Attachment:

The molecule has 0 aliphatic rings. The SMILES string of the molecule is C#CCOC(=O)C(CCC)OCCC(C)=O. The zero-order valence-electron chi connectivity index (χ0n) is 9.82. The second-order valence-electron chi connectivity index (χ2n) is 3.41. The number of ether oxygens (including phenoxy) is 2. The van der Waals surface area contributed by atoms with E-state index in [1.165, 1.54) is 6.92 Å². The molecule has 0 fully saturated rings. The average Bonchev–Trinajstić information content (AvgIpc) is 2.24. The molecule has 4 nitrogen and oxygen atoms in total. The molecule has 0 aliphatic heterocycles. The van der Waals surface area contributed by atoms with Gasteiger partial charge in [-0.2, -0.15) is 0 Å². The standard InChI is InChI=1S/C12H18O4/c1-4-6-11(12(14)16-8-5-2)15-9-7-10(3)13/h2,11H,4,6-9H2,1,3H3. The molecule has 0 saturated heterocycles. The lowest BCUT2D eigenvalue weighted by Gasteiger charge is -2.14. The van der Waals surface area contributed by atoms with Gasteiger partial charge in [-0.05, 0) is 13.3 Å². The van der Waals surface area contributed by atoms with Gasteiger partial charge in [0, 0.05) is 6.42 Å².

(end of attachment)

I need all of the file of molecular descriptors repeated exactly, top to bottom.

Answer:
The molecule has 0 aliphatic rings. The SMILES string of the molecule is C#CCOC(=O)C(CCC)OCCC(C)=O. The zero-order valence-electron chi connectivity index (χ0n) is 9.82. The second-order valence-electron chi connectivity index (χ2n) is 3.41. The number of ether oxygens (including phenoxy) is 2. The van der Waals surface area contributed by atoms with E-state index in [1.165, 1.54) is 6.92 Å². The molecule has 0 fully saturated rings. The average Bonchev–Trinajstić information content (AvgIpc) is 2.24. The molecule has 4 nitrogen and oxygen atoms in total. The molecule has 0 aliphatic heterocycles. The van der Waals surface area contributed by atoms with Gasteiger partial charge in [-0.2, -0.15) is 0 Å². The standard InChI is InChI=1S/C12H18O4/c1-4-6-11(12(14)16-8-5-2)15-9-7-10(3)13/h2,11H,4,6-9H2,1,3H3. The molecule has 0 saturated heterocycles. The lowest BCUT2D eigenvalue weighted by Gasteiger charge is -2.14. The van der Waals surface area contributed by atoms with Gasteiger partial charge in [-0.05, 0) is 13.3 Å². The van der Waals surface area contributed by atoms with Gasteiger partial charge in [0, 0.05) is 6.42 Å².